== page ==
Experimental parasitology

Pravastatin modulates macrophage functions of Leishmania (L.) amazonensis-infected BALB/c mice.

PMID 23402845


The control of leishmaniases poses an important challenge due to the scarcity and toxicity of the pharmacological options available. We have previously shown that pravastatin significantly improves the course of the disease in Leishmania (L.) amazonensis-infected BALB/c mice. Since the drug caused no direct effect on the parasite, we decided to evaluate its immunomodulatory action in this experimental model. To evaluate the impact of pravastatin treatment, BALB/c mice infected or not with L. (L.) amazonensis were treated with pravastatin (20 mg/kg daily) or saline during 30 or 90 days and phagocytosis, hydrogen peroxide, nitric oxide and the tumor necrosis factor production by peritoneal macrophages were assessed. We showed that pravastatin increased the phagocytosis mediated by complement and immunoglobulin receptors (63.5 to 130.3; p=0.03, t test), but not that occurring via pattern recognition receptors, induced a rise of nitric oxide production by macrophages (2.1 μM to 12.9 μM; p=0.04, Mann-Whitney test), endowing these cells to better kill ingested leishmania organisms, caused no modification of the otherwise increased production of hydrogen peroxide by macrophages, and reduced the overproduction of tumor necrosis factor (166.6 pg/mL to 3.9 pg/mL; p=0.016, Mann-Whitney test), a major component of the exacerbated inflammation associated to leishmaniases. Our findings point to the potential usefulness of pravastatin as an adjunct to the treatment of leishmaniases, based on its powerful immunomodulatory effects and low toxicity.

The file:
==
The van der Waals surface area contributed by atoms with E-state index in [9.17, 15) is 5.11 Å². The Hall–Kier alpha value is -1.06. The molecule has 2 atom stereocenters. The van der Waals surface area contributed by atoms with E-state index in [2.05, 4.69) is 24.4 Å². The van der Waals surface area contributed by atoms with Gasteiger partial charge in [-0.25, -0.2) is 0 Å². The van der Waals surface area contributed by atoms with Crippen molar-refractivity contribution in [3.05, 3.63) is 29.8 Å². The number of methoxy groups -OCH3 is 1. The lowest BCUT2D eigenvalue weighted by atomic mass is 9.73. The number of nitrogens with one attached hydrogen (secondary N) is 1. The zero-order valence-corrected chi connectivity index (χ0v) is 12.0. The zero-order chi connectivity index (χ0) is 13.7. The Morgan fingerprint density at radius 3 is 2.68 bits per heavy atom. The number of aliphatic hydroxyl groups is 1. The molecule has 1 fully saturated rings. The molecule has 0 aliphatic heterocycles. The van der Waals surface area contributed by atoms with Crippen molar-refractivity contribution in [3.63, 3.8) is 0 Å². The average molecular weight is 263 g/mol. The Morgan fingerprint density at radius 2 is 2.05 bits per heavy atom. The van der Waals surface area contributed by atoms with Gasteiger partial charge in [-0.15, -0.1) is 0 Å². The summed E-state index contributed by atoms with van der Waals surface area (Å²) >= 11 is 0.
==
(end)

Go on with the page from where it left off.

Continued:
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Pravastatin sodium salt hydrate, ≥98% (HPLC), powder
C23H35O7Na · xH2O